Forex Weekly Outlook – February 2-6 2009

1

The first week of February unfolds lots of interesting data: Rate decisions in Europe, Britain and Australia, as well as the king of Forex indicators: Non Farm Payrolls. Lets dive in to the major events this week. This time, it’s a more concise edition that last week’s…

Sunday, February 1st: Yes, there’s something worth mentioning on Sunday, in New Zealand. Quarterly Labor Cost Index is released as the the forex market opens in February. It’s expected to rise by 0.9%. A disappointment could lead to further fall of the NZD/USD, after breaking a technical support line.

Monday, February 2nd: Lots of data from Australia: quarterly HPI is the most important figure, expected to fall by 1.1%. In Britain, the monthly Halifax HPI isn’t predicted to show another drop in the UK’s real estate state. 

PMI data is due in Britain, Europe and the US, where ISM Manufacturing PMI is expected to rock the markets by hitting a new low of 32.4.

Tuesday, February 3rd: Early in the morning, the Australian Trade Balance will be released. But it’ll only play second fiddle to the major news from Australia: A new interest rate. The RBA is expected to slash the Cash Rate by 1% to 3.25%. It will be followed by the RBA Rate Statement.

Around Europe, the German Retail Sales, Swiss Trade Balance and British Construction PMI will be of interest. 

In America, the monthly Pending Home Sales will gather attention, after last week’s devastating New Home Sales figure.

Wednesday, February 4th: A big day for the southern hemisphere begins with Australia’s monthly Building Approvals, and Retail Sales Trend. Both are expected to be positive.

More PMI data is due in Europe and in Britain, where Services PMI will be in the limelight.

In the US, ADP Non-Farm Employment Change is an early bird for the NFP on Friday. This is a rather shaky figure, that should be treated with a grain of salt. But the ISM Non-Manufacturing PMI (a follow up for Monday’s similar figure) will certainly be of value. It’s expected to dive deeper, to 39.

And the day that began down under ends in its neighbor, New Zealand:  Employment Change and Unemployment Rate are fore casted to be worse than the previous figures.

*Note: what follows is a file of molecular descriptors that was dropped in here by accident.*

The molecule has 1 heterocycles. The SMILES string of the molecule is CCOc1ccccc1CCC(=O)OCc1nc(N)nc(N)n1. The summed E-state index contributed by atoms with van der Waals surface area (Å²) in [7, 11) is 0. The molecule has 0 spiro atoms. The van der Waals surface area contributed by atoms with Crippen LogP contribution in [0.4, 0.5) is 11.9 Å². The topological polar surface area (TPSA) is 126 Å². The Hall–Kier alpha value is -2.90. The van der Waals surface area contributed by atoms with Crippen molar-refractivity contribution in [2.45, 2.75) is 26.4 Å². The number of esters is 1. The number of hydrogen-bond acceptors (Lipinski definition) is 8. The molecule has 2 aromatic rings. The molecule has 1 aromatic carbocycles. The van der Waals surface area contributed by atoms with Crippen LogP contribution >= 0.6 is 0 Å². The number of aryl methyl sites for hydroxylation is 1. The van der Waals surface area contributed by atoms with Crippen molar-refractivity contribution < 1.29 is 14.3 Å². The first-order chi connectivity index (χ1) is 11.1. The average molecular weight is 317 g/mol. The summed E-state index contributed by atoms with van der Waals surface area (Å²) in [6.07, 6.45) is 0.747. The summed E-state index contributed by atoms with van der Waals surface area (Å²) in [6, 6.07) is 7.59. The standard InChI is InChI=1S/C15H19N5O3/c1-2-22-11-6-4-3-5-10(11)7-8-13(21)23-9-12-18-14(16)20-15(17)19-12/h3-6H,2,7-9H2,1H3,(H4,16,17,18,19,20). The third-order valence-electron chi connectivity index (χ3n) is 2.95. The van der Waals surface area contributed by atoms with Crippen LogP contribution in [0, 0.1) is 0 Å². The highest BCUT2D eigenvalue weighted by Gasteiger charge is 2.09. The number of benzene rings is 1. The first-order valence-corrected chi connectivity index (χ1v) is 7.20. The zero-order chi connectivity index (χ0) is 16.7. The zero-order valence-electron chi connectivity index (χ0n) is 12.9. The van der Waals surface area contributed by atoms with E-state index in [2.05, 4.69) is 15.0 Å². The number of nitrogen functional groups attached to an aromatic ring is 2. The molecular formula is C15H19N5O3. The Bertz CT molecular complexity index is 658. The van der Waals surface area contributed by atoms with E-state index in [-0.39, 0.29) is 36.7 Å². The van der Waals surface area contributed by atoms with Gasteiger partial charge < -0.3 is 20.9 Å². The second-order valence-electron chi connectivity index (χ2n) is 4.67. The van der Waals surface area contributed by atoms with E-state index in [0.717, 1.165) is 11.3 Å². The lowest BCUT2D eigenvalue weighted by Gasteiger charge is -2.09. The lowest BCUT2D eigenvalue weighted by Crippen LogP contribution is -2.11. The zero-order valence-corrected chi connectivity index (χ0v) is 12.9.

Thursday, February 5th: This is a big day: Both Europe and Britain will publish new interest rates. The Official Bank Rate in Britain is expected to be cut to 1%, another historic breakthrough. The ECB’s Minimum Bid Rate is expected to stay unchanged at 2%, mostly due to Jean Claude Trichet’s remarks on the same event last month. The accompanying statements from both central banks are also critical.

In Canada, the Building Permits are expected to continue falling, while the Ivey PMI is predicted to stay put, at 39.1.

Friday, February 6th: The monthly circus is due today, with the Non Farm Payrolls. Currently, the Non-Farm Employment Change is predicted to be similar to last month’s figure, a drop of 530,000. This will complete a terrible 3 months in which 1.5 million jobs were lost in the US. I’ll pay special attention to NFP during the week.

The Non Farm Payrolls will be accompanied by the Unemployment Rate, expected to jump again, to 7.5%.

More important figures on Friday: Australia’s RBA Monetary Policy Statement, monthly Manufacturing Production and PPI Input in Britain, and Employment Data from Canada.

I’ll post a daily forex analysis every day, in which more detail bout economic indicators will be published.

Happy Forex Week (and month)!

Get the 5 most predictable currency pairs

About Author

Yohay Elam – Founder, Writer and Editor I have been into forex trading for over 5 years, and I share the experience that I have and the knowledge that I’ve accumulated. After taking a short course about forex. Like many forex traders, I’ve earned a significant share of my knowledge the hard way. Macroeconomics, the impact of news on the ever-moving currency markets and trading psychology have always fascinated me. Before founding Forex Crunch, I’ve worked as a programmer in various hi-tech companies. I have a B. Sc. in Computer Science from Ben Gurion University. Given this background, forex software has a relatively bigger share in the posts.